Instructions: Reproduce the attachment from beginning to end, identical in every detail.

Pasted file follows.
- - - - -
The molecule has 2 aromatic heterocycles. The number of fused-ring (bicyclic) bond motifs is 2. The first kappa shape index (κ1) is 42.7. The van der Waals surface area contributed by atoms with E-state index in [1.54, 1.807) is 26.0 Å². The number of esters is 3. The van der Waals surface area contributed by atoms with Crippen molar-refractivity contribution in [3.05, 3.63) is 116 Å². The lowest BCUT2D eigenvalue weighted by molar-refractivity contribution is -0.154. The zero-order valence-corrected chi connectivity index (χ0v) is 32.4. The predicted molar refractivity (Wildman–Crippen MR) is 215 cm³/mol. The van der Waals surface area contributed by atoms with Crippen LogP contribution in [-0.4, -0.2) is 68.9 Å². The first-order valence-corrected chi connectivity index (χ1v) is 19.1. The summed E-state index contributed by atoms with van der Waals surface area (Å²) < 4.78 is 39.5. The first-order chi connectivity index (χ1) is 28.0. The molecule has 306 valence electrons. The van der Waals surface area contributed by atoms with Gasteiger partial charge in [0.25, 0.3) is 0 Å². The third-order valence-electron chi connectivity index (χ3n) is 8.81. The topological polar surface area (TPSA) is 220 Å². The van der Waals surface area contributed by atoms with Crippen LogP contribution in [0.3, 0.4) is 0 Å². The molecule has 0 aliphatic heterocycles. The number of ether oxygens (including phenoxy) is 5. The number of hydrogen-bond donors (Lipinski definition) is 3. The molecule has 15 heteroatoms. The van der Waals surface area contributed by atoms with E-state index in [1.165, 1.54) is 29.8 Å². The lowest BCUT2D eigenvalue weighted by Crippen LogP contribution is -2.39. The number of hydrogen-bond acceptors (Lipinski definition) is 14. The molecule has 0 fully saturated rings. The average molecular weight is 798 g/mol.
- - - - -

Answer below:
The molecule has 2 aromatic heterocycles. The number of fused-ring (bicyclic) bond motifs is 2. The first kappa shape index (κ1) is 42.7. The van der Waals surface area contributed by atoms with E-state index in [1.54, 1.807) is 26.0 Å². The number of esters is 3. The van der Waals surface area contributed by atoms with Crippen molar-refractivity contribution in [3.05, 3.63) is 116 Å². The lowest BCUT2D eigenvalue weighted by molar-refractivity contribution is -0.154. The zero-order valence-corrected chi connectivity index (χ0v) is 32.4. The predicted molar refractivity (Wildman–Crippen MR) is 215 cm³/mol. The van der Waals surface area contributed by atoms with Crippen LogP contribution in [-0.4, -0.2) is 68.9 Å². The first-order valence-corrected chi connectivity index (χ1v) is 19.1. The summed E-state index contributed by atoms with van der Waals surface area (Å²) < 4.78 is 39.5. The first-order chi connectivity index (χ1) is 28.0. The molecule has 306 valence electrons. The van der Waals surface area contributed by atoms with Gasteiger partial charge in [0.25, 0.3) is 0 Å². The third-order valence-electron chi connectivity index (χ3n) is 8.81. The topological polar surface area (TPSA) is 220 Å². The van der Waals surface area contributed by atoms with Crippen LogP contribution in [0.3, 0.4) is 0 Å². The molecule has 0 aliphatic heterocycles. The number of ether oxygens (including phenoxy) is 5. The number of hydrogen-bond donors (Lipinski definition) is 3. The molecule has 15 heteroatoms. The van der Waals surface area contributed by atoms with E-state index in [1.165, 1.54) is 29.8 Å². The lowest BCUT2D eigenvalue weighted by Crippen LogP contribution is -2.39. The number of hydrogen-bond acceptors (Lipinski definition) is 14. The molecule has 0 fully saturated rings. The average molecular weight is 798 g/mol.